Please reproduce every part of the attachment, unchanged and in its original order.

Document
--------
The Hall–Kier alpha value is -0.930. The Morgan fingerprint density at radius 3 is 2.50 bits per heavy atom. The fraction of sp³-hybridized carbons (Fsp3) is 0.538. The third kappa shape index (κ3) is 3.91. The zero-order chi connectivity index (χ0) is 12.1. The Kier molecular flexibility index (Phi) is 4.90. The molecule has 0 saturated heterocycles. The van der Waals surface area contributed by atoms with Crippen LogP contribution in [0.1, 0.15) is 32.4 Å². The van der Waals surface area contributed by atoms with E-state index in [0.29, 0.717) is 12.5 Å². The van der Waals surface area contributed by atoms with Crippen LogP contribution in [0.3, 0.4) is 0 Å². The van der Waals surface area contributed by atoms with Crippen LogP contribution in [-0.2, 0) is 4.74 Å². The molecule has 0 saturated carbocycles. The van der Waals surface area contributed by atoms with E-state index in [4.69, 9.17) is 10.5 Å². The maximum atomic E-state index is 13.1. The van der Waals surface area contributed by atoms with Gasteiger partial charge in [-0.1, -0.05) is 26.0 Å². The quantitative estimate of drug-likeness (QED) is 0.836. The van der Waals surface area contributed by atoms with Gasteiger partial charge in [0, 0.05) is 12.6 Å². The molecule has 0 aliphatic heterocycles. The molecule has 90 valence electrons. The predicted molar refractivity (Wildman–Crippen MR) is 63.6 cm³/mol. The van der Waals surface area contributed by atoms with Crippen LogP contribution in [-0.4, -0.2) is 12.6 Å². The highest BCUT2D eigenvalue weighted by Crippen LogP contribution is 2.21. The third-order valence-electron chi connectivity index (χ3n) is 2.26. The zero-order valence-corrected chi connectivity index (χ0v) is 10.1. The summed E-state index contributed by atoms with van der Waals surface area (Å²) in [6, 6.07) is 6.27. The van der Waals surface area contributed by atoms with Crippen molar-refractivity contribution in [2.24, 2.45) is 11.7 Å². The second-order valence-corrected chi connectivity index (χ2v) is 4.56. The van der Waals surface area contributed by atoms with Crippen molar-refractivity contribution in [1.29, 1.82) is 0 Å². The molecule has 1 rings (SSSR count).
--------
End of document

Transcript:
The Hall–Kier alpha value is -0.930. The Morgan fingerprint density at radius 3 is 2.50 bits per heavy atom. The fraction of sp³-hybridized carbons (Fsp3) is 0.538. The third kappa shape index (κ3) is 3.91. The zero-order chi connectivity index (χ0) is 12.1. The Kier molecular flexibility index (Phi) is 4.90. The molecule has 0 saturated heterocycles. The van der Waals surface area contributed by atoms with Crippen LogP contribution in [0.1, 0.15) is 32.4 Å². The van der Waals surface area contributed by atoms with E-state index in [0.29, 0.717) is 12.5 Å². The van der Waals surface area contributed by atoms with Crippen LogP contribution in [0.3, 0.4) is 0 Å². The van der Waals surface area contributed by atoms with Crippen LogP contribution in [-0.2, 0) is 4.74 Å². The molecule has 0 saturated carbocycles. The van der Waals surface area contributed by atoms with E-state index in [4.69, 9.17) is 10.5 Å². The maximum atomic E-state index is 13.1. The van der Waals surface area contributed by atoms with Gasteiger partial charge in [-0.1, -0.05) is 26.0 Å². The quantitative estimate of drug-likeness (QED) is 0.836. The van der Waals surface area contributed by atoms with Gasteiger partial charge in [0, 0.05) is 12.6 Å². The molecule has 0 aliphatic heterocycles. The molecule has 90 valence electrons. The predicted molar refractivity (Wildman–Crippen MR) is 63.6 cm³/mol. The van der Waals surface area contributed by atoms with Crippen LogP contribution in [-0.4, -0.2) is 12.6 Å². The highest BCUT2D eigenvalue weighted by Crippen LogP contribution is 2.21. The third-order valence-electron chi connectivity index (χ3n) is 2.26. The zero-order valence-corrected chi connectivity index (χ0v) is 10.1. The summed E-state index contributed by atoms with van der Waals surface area (Å²) in [6, 6.07) is 6.27. The van der Waals surface area contributed by atoms with Crippen molar-refractivity contribution in [2.24, 2.45) is 11.7 Å². The second-order valence-corrected chi connectivity index (χ2v) is 4.56. The van der Waals surface area contributed by atoms with Crippen molar-refractivity contribution in [1.29, 1.82) is 0 Å². The molecule has 1 rings (SSSR count).